77. Walk the historic Kappad beach
This is where Vasco da Gama landed in 1498 with his men in three vessels. Here, you’ll find an interesting landscape of rocks that sprawl right into the sea. An 800 year old temple stands nearby.

78 Munch on crispy snacks
Kerala has a wide range of crunchy snacks- ethakka (banana) chips, chakka vattal (jackfruit chips), pappadam, kuzhalappam, achappam, cheeda and churuttu. All worth every penny, spend on them.

79 Meet martial art experts
Kalaripayattu, the martial art form of Kerala, is the oldest and most scientific in the world. Watch agile bodies gleaming in oil and armed with weapons practise their feats-chattam (jumping), ottam (running), marichil (somersault)-to stunning perfection. Explore the Bekal Fort.

80 Explore the largest and the best-preserved fort of Kerala at Bekal, Kasaragod.
The imposing laterite structure rising 130 ft. above sea level, stands on a 35 acre headland that runs right into the Arabian Sea.

81 Behold the Queen of the Arabian Sea.
Kochi, also known as the Queen of the Arabian Sea, is breathtakingly beautiful. Apart from being the commercial capital and the most cosmopolitan city of Kerala, Kochi also flaunts one of the finest natural harbours of the world.

82 Discover prehistoric settlements
The Edakkal caves at Wayanad and the caves at the mouth of the Shenduruny River have interesting pictorial writings and cave drawings from the Stone Age. You’ll have to trek at least a kilometer uphill to reach the Edakkal caves.

83 Say a prayer at the old Synagogue
The 500 years old Synagogue in Kochi is adorned with mid 18th century hand painted Cantonese tiles. Hebrew inscriptions on stone slabs, ancient scripts on copper plates and great scrolls of the Old Testament are preserved here. An age-old clock tower stands nearby.

84 Let a mohini enchant you
Mohiniyattam or the dance of the enchantress reflects the graceful nature of the land. The sensuous, graceful movements of the dancer, clad in gold and off white costumes, will remind you of palms swaying in the gentle breeze and sweeping waves.

85 Spend the night at a Kathakali concert
Kathakali, the four centuries old classical art form, is usually staged at night. Elaborate costumes, ornaments and multi-coloured facial make-up give the artistes a super human appearance, which leaves you spellbound.

86 Cook in earthenware
In most of the traditional homesteads of Kerala, women cook their food in earthenware. For some time-tested reason renders a special taste to the dish prepared.

87 Collect antiques
Stroll up the Jew Street in Fort Kochi for interesting finds like period furniture, ancient coins, elaborately carved pens, ornamental brass latches, antique jewellery, grandfather clocks and timepieces etc.

88 Cruise the backwaters of Alappuzha
Alappuzha, embroidered with a labyrinth of waterways, was extolled by travellers as the Venice of the East. Visit this land where the skiff is the family vehicle, the ducks outnumber chicken and children learn to swim perhaps even before they walk.

89 Meet smart fishermen
It is indeed a spectacular sight to watch Kerala’s smart fishermen outdo the crashing waves by pushing their boats into the sea from a pier beyond the wave point, and simultaneously jumping into it in perfect coordination.

90 See mind-blowing fireworks
Make a wish under a thousand shooting starts -brilliant firework displays that mark the end of a festival in Kerala. And you’ll never miss them as every dawn in Kerala brings yet another festival.

91 Watch a puppet show
Yakshagana Bombeyattu (puppetry) is the art form of Kasaragod. Colourful puppets in huge headgears, elaborate facial make-up and loud attires dancing to throbbing music will keep you entertained.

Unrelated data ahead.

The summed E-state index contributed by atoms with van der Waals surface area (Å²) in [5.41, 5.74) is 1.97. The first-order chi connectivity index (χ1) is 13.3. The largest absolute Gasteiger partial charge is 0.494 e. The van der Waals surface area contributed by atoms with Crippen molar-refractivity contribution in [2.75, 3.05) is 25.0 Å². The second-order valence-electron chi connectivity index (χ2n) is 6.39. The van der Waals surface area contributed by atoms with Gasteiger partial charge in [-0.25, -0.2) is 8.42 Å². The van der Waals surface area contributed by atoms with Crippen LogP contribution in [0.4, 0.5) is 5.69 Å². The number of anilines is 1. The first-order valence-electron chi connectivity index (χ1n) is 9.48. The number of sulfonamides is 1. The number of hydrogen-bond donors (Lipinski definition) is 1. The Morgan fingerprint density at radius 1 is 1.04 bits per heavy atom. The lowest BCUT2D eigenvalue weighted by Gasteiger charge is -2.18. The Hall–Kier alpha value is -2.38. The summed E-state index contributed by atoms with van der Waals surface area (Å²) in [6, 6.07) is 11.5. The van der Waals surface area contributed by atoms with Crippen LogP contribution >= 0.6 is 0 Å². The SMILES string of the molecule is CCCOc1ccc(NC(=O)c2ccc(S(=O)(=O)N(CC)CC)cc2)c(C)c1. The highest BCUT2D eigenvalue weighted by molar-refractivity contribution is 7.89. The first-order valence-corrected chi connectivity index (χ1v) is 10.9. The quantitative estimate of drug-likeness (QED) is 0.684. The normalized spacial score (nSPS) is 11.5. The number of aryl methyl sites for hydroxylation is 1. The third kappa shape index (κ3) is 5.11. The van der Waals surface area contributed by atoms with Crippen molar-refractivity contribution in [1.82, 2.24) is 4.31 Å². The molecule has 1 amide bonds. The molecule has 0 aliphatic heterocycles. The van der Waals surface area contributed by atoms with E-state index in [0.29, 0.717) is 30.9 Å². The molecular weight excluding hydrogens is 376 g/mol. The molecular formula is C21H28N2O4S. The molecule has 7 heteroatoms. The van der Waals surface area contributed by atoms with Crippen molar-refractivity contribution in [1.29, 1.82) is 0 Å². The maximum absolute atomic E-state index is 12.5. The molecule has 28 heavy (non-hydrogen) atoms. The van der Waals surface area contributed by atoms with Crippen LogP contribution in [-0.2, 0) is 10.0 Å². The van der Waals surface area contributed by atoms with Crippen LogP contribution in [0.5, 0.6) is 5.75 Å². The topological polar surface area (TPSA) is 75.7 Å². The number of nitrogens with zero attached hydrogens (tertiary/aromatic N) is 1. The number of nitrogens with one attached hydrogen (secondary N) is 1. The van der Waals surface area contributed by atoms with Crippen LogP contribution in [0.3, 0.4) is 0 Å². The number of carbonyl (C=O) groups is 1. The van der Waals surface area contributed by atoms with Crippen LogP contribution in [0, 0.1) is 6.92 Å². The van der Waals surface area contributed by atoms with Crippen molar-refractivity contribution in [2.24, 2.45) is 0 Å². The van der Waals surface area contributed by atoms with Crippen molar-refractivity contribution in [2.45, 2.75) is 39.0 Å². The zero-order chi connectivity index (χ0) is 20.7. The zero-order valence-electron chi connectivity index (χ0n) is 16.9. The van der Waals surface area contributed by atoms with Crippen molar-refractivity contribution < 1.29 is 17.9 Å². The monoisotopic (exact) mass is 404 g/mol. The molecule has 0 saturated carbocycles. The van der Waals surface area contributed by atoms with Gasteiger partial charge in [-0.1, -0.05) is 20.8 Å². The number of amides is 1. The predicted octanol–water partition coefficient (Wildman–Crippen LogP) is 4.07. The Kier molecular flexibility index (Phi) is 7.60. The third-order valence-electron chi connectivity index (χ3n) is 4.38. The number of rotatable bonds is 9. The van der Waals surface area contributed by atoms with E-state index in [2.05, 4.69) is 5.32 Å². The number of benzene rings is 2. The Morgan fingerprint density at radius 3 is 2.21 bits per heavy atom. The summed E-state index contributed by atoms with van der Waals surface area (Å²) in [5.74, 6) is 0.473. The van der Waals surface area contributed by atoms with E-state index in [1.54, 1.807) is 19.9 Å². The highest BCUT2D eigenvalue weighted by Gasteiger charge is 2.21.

92 Go for a flower show
Spend a colourful evening with pretty asters, glowing anthuria, exotic orchids, beautiful roses, elegant lilies and a bloom of soft cotton candy at a flower show.

93 Smash the elusive pot
Uriyadi (smashing the pot) is a spirited sport connected with some of the festivals of Kerala. The festive pot colourfully decorated will be hung from a tall pole. All you have to do is try and break it with a stick as the crowd pulls it up and down.

94 Spot a dolphin
If you ‘re lucky, you’ll get to see the dolphins do their grand act at the Cherai beach, in Ernakulam district. Applaud them as they spring out of the magnificent waters with a splash, only to take a marvelous dive back.

95 Buy a Palmyra fan
In Kerala, you’ll find small, handy fans made of medicinal herbal roots, palm fronds, bamboo splits and grass. Get yourself a portable, compact, cute and colourful little fan that comes in handy anytime of the day. When not in use, you could even put it up on the wall as a showpiece.

96 Stay in exotic resorts
Kerala’s innovative hoteliers have amazing experiences in store for you. Some even have Theme evenings when centuries old art forms like Kathakali and Mohiniyattom are performed as well.

97 Savour nectar 
Beat the bees and butterflies to it in a banana plantation. Hold the tip of a banana inflorescence (koombu) to your mouth and suck the sweet nectar.

98 Visit a Snake Park
The Snake Park at Parassinikadavu, Kannur, is the only one of its kind in the whole of India. There are three snake pits and fifteen glass cases full of various species of snakes, and two large glass houses for King Cobras. The snake demonstration conducted is a major crowd puller.

99. Watch thiruvathira
Thiruvathira, a traditional dance performed by women, has simple steps and a single rule-performers should be clad in a Kerala saree. Join them as they sing and move elegantly around a ceremonial lamp (vilakku) or a floral decoration (pookalam).

100. Bring swing to your life; Onam is the season for fun and games.
Visit Kerala during August /September and you’ll find it in every house. The friendly people here will be only too glad to let you join them.

101. Try out new ways to fish
Dangle a rod and line into the flowing waters; sweep a towel through it; feel for fish with your feet in the mud below; or simply try trapping small fish with your hands. Anyway, you’ll never return disappointed.